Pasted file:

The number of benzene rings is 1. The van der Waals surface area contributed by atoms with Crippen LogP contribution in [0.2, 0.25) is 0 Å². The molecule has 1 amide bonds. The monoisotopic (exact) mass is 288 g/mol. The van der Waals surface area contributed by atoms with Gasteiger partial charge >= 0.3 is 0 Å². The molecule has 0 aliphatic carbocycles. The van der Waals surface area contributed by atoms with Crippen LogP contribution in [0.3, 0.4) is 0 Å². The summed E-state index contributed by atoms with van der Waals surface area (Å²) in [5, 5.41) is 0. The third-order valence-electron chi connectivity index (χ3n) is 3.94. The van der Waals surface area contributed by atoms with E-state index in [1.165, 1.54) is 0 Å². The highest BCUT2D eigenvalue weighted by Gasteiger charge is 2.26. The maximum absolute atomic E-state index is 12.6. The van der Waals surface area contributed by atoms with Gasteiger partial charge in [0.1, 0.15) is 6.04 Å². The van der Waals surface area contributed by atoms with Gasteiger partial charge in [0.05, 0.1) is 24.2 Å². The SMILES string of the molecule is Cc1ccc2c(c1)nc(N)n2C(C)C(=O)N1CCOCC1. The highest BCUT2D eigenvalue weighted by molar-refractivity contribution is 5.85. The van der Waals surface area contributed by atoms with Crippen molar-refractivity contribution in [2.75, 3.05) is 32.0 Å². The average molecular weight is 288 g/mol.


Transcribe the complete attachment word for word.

The number of benzene rings is 1. The van der Waals surface area contributed by atoms with Crippen LogP contribution in [0.2, 0.25) is 0 Å². The molecule has 1 amide bonds. The monoisotopic (exact) mass is 288 g/mol. The van der Waals surface area contributed by atoms with Gasteiger partial charge >= 0.3 is 0 Å². The molecule has 0 aliphatic carbocycles. The van der Waals surface area contributed by atoms with Crippen LogP contribution in [0.3, 0.4) is 0 Å². The summed E-state index contributed by atoms with van der Waals surface area (Å²) in [5, 5.41) is 0. The third-order valence-electron chi connectivity index (χ3n) is 3.94. The van der Waals surface area contributed by atoms with E-state index in [1.165, 1.54) is 0 Å². The highest BCUT2D eigenvalue weighted by Gasteiger charge is 2.26. The maximum absolute atomic E-state index is 12.6. The van der Waals surface area contributed by atoms with Gasteiger partial charge in [0.1, 0.15) is 6.04 Å². The van der Waals surface area contributed by atoms with Gasteiger partial charge in [0.05, 0.1) is 24.2 Å². The SMILES string of the molecule is Cc1ccc2c(c1)nc(N)n2C(C)C(=O)N1CCOCC1. The highest BCUT2D eigenvalue weighted by molar-refractivity contribution is 5.85. The van der Waals surface area contributed by atoms with Crippen molar-refractivity contribution in [2.75, 3.05) is 32.0 Å². The average molecular weight is 288 g/mol.